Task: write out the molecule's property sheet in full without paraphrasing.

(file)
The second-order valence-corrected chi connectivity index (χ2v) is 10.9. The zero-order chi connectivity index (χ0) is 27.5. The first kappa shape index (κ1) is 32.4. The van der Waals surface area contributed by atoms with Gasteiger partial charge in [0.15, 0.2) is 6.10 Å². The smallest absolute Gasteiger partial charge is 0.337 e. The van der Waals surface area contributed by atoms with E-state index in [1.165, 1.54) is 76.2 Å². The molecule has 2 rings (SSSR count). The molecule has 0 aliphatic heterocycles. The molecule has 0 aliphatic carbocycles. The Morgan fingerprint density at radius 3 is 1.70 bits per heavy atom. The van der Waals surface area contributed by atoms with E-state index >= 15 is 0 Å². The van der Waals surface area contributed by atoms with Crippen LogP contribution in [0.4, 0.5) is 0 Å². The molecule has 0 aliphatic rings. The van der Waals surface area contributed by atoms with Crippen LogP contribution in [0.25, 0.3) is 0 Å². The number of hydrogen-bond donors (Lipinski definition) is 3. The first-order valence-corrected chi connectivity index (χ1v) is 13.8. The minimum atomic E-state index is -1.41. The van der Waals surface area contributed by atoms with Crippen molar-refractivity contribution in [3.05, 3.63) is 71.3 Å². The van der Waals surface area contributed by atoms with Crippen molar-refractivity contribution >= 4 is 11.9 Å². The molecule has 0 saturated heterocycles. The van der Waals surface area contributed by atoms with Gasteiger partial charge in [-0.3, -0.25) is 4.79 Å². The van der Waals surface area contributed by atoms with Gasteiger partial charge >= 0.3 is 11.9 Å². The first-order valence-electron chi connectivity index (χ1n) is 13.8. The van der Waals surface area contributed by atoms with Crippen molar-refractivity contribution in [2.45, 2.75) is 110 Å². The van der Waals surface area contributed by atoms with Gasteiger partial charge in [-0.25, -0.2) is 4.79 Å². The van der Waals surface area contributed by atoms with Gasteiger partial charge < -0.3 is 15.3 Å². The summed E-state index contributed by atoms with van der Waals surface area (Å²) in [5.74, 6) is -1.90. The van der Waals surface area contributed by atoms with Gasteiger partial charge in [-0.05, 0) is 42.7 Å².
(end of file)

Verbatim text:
The second-order valence-corrected chi connectivity index (χ2v) is 10.9. The zero-order chi connectivity index (χ0) is 27.5. The first kappa shape index (κ1) is 32.4. The van der Waals surface area contributed by atoms with Gasteiger partial charge in [0.15, 0.2) is 6.10 Å². The smallest absolute Gasteiger partial charge is 0.337 e. The van der Waals surface area contributed by atoms with E-state index in [1.165, 1.54) is 76.2 Å². The molecule has 2 rings (SSSR count). The molecule has 0 aliphatic heterocycles. The molecule has 0 aliphatic carbocycles. The Morgan fingerprint density at radius 3 is 1.70 bits per heavy atom. The van der Waals surface area contributed by atoms with E-state index >= 15 is 0 Å². The van der Waals surface area contributed by atoms with Crippen LogP contribution in [0.4, 0.5) is 0 Å². The molecule has 0 aliphatic rings. The van der Waals surface area contributed by atoms with Crippen LogP contribution in [0.25, 0.3) is 0 Å². The number of hydrogen-bond donors (Lipinski definition) is 3. The first-order valence-corrected chi connectivity index (χ1v) is 13.8. The minimum atomic E-state index is -1.41. The van der Waals surface area contributed by atoms with Crippen molar-refractivity contribution in [3.05, 3.63) is 71.3 Å². The van der Waals surface area contributed by atoms with Crippen molar-refractivity contribution >= 4 is 11.9 Å². The molecule has 0 saturated heterocycles. The van der Waals surface area contributed by atoms with Gasteiger partial charge in [-0.3, -0.25) is 4.79 Å². The van der Waals surface area contributed by atoms with Gasteiger partial charge >= 0.3 is 11.9 Å². The first-order valence-electron chi connectivity index (χ1n) is 13.8. The van der Waals surface area contributed by atoms with Crippen molar-refractivity contribution in [2.45, 2.75) is 110 Å². The van der Waals surface area contributed by atoms with Gasteiger partial charge in [-0.25, -0.2) is 4.79 Å². The van der Waals surface area contributed by atoms with Gasteiger partial charge < -0.3 is 15.3 Å². The summed E-state index contributed by atoms with van der Waals surface area (Å²) in [5.74, 6) is -1.90. The van der Waals surface area contributed by atoms with Gasteiger partial charge in [-0.05, 0) is 42.7 Å².